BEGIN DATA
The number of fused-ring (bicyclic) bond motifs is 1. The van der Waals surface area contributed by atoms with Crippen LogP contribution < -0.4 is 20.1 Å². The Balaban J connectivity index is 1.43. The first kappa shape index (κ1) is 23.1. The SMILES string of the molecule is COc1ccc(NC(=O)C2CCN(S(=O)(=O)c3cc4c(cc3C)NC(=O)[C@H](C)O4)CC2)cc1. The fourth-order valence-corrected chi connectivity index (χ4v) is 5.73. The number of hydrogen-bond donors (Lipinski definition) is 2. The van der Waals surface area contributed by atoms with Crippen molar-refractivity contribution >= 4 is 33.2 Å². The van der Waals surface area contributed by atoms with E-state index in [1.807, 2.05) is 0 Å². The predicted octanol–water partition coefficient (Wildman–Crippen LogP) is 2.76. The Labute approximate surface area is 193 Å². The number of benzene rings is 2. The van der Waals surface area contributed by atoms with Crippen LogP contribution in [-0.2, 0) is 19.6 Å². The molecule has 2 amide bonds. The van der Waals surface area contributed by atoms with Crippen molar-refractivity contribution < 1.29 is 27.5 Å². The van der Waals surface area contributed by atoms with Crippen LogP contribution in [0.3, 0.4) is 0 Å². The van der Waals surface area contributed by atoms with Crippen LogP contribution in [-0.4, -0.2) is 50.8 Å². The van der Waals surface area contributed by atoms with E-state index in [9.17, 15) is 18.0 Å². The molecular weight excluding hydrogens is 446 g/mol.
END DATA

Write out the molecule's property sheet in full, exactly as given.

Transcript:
The number of fused-ring (bicyclic) bond motifs is 1. The van der Waals surface area contributed by atoms with Crippen LogP contribution < -0.4 is 20.1 Å². The Balaban J connectivity index is 1.43. The first kappa shape index (κ1) is 23.1. The SMILES string of the molecule is COc1ccc(NC(=O)C2CCN(S(=O)(=O)c3cc4c(cc3C)NC(=O)[C@H](C)O4)CC2)cc1. The fourth-order valence-corrected chi connectivity index (χ4v) is 5.73. The number of hydrogen-bond donors (Lipinski definition) is 2. The van der Waals surface area contributed by atoms with Crippen molar-refractivity contribution >= 4 is 33.2 Å². The van der Waals surface area contributed by atoms with E-state index in [1.807, 2.05) is 0 Å². The predicted octanol–water partition coefficient (Wildman–Crippen LogP) is 2.76. The Labute approximate surface area is 193 Å². The number of benzene rings is 2. The van der Waals surface area contributed by atoms with Crippen LogP contribution in [-0.2, 0) is 19.6 Å². The molecule has 2 amide bonds. The van der Waals surface area contributed by atoms with Crippen molar-refractivity contribution < 1.29 is 27.5 Å². The van der Waals surface area contributed by atoms with Crippen LogP contribution in [0.3, 0.4) is 0 Å². The van der Waals surface area contributed by atoms with Crippen LogP contribution in [-0.4, -0.2) is 50.8 Å². The van der Waals surface area contributed by atoms with E-state index in [9.17, 15) is 18.0 Å². The molecular weight excluding hydrogens is 446 g/mol.